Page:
I think some people have the attitude that if they’re paying for something, it should be perfect. But that’s no excuse to be a colossal jerk about it. And blaming other people for his own mistakes makes it sound like he has problems accepting responsibility for his actions.

    Maybe you should try to be polite and put up with him for the time being, and hope that you won’t have to put up with people like him in future.

    sulz: irritating is not the word to me, more like head-banging exasperation!

    you hit the nail right on the head! that’s exactly how he sees it. he doesn’t see it as his mistake because as you said, he thinks that because he’s the client that i should be dealing with every single thing, including what should be his part.

    he really tests my patience and so far i’m following his lead – to be curt and bordering on impoliteness, but never quite being outright rude. in fact, i try to minimise communication with him for my stress levels. the other day he told my boss that i barely communicate with him through phone, which is his preferred method (i e-mail most of the time). err, ever wonder why?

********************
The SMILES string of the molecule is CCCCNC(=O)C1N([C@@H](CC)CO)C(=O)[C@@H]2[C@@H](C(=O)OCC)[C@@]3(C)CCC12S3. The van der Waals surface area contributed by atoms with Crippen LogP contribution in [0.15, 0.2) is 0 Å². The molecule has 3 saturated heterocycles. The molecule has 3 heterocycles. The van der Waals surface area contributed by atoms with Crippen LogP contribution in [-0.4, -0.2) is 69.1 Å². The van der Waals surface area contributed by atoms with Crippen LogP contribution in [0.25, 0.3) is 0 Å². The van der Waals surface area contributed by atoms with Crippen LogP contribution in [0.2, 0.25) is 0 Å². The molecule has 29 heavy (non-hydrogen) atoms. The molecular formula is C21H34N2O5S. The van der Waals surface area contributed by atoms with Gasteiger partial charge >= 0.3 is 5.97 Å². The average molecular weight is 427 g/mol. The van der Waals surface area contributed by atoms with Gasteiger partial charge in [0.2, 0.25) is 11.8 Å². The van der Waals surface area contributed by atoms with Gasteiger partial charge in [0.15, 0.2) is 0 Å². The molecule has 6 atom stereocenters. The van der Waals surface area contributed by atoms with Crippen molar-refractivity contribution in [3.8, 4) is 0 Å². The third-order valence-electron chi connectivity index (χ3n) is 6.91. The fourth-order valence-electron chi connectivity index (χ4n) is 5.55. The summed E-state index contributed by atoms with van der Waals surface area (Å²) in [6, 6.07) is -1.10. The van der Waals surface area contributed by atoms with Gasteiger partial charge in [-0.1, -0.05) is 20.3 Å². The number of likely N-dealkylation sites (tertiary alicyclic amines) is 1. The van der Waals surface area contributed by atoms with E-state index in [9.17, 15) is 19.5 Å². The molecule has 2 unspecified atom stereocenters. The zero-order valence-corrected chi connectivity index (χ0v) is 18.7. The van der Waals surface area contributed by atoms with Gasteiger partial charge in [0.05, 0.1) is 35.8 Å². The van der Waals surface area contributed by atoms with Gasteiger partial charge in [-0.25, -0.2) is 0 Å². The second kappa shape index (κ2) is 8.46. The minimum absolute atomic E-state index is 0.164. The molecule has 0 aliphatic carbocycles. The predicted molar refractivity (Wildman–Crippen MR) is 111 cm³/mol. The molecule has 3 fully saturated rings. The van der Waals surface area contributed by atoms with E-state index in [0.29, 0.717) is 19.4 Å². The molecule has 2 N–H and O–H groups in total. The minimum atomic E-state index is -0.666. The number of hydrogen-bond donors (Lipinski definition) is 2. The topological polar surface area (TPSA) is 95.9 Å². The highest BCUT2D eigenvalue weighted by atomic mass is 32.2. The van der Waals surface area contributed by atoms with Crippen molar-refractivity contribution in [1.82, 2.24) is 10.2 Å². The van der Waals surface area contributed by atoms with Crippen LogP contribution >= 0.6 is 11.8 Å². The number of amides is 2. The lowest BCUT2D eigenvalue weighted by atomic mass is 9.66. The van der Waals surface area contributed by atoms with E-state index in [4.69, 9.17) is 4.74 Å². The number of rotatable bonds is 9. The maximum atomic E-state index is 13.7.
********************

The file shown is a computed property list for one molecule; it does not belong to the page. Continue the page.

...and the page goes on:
4. I have worked with such people, and you know what main problem is here:

    Besides that, when he is displeased with the work we produce for the project, he is not helpful in telling us exactly what he wants. That’s because he has no idea what he wants himself, but he tells us that we should think of what he would like, instead of getting his feedback all the time because apparently in doing so, he’s doing all the β€˜thinking’ for the creation of the project.

    I have worked with such clients, you can correct typo/editing part but what can you do with the client who himself doesnt know what he wants. No, this is not small stuff, I know how you feel. And only way is to be thick-skinned and patient and not let such people get to you. πŸ™‚

    sulz: well, we are supposed to come up with the creative part of the project. we’re not expecting him to think up the creative part. it would be good if he could give an idea of what he’s looking for, but he doesn’t express himself well, so we end up frustrating each other a lot because he tells us we’re not giving him what he wants and we can’t give him what he wants because we don’t know what exactly he wants. πŸ˜•